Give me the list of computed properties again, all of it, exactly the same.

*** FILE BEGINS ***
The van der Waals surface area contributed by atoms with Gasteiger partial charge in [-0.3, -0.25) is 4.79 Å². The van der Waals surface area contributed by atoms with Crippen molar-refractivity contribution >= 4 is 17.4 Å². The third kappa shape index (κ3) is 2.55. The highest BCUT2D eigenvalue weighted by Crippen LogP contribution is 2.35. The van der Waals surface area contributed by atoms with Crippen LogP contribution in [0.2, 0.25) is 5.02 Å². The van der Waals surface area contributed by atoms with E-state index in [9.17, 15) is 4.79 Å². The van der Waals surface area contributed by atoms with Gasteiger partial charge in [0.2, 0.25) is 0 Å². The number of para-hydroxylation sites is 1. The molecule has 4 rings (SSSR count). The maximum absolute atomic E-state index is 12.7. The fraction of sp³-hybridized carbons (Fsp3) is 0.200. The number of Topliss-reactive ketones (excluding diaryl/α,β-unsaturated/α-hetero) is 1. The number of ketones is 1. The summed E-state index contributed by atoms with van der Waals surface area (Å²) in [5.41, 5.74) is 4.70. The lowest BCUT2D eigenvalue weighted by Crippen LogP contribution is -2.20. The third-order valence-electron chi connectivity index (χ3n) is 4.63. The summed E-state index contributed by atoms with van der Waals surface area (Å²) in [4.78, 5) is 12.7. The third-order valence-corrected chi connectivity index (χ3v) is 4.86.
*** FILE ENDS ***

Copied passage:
The van der Waals surface area contributed by atoms with Gasteiger partial charge in [-0.3, -0.25) is 4.79 Å². The van der Waals surface area contributed by atoms with Crippen molar-refractivity contribution >= 4 is 17.4 Å². The third kappa shape index (κ3) is 2.55. The highest BCUT2D eigenvalue weighted by Crippen LogP contribution is 2.35. The van der Waals surface area contributed by atoms with Crippen LogP contribution in [0.2, 0.25) is 5.02 Å². The van der Waals surface area contributed by atoms with E-state index in [9.17, 15) is 4.79 Å². The van der Waals surface area contributed by atoms with Gasteiger partial charge in [0.2, 0.25) is 0 Å². The number of para-hydroxylation sites is 1. The molecule has 4 rings (SSSR count). The maximum absolute atomic E-state index is 12.7. The fraction of sp³-hybridized carbons (Fsp3) is 0.200. The number of Topliss-reactive ketones (excluding diaryl/α,β-unsaturated/α-hetero) is 1. The number of ketones is 1. The summed E-state index contributed by atoms with van der Waals surface area (Å²) in [5.41, 5.74) is 4.70. The lowest BCUT2D eigenvalue weighted by Crippen LogP contribution is -2.20. The third-order valence-electron chi connectivity index (χ3n) is 4.63. The summed E-state index contributed by atoms with van der Waals surface area (Å²) in [4.78, 5) is 12.7. The third-order valence-corrected chi connectivity index (χ3v) is 4.86.